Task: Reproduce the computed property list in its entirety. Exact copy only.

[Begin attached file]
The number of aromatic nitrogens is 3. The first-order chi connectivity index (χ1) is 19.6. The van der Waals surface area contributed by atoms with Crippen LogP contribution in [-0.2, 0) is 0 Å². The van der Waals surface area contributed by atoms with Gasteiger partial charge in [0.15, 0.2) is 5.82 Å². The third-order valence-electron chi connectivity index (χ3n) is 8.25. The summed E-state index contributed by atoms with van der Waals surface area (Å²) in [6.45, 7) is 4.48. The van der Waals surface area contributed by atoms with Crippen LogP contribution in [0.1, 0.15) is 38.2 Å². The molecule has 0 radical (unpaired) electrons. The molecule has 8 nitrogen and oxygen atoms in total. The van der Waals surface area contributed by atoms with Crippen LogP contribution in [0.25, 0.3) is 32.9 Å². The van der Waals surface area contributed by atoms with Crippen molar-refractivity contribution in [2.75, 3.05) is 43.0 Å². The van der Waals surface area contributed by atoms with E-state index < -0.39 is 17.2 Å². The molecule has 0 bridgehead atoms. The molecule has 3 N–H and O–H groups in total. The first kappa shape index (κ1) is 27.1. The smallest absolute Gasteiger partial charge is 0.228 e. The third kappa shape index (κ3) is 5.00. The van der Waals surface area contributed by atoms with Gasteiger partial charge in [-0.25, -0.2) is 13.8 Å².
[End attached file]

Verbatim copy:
The number of aromatic nitrogens is 3. The first-order chi connectivity index (χ1) is 19.6. The van der Waals surface area contributed by atoms with Crippen LogP contribution in [-0.2, 0) is 0 Å². The van der Waals surface area contributed by atoms with Gasteiger partial charge in [0.15, 0.2) is 5.82 Å². The third-order valence-electron chi connectivity index (χ3n) is 8.25. The summed E-state index contributed by atoms with van der Waals surface area (Å²) in [6.45, 7) is 4.48. The van der Waals surface area contributed by atoms with Crippen LogP contribution in [0.1, 0.15) is 38.2 Å². The molecule has 0 radical (unpaired) electrons. The molecule has 8 nitrogen and oxygen atoms in total. The van der Waals surface area contributed by atoms with Crippen LogP contribution in [0.25, 0.3) is 32.9 Å². The van der Waals surface area contributed by atoms with Crippen molar-refractivity contribution in [2.75, 3.05) is 43.0 Å². The van der Waals surface area contributed by atoms with E-state index < -0.39 is 17.2 Å². The molecule has 0 bridgehead atoms. The molecule has 3 N–H and O–H groups in total. The first kappa shape index (κ1) is 27.1. The smallest absolute Gasteiger partial charge is 0.228 e. The third kappa shape index (κ3) is 5.00. The van der Waals surface area contributed by atoms with Gasteiger partial charge in [-0.25, -0.2) is 13.8 Å².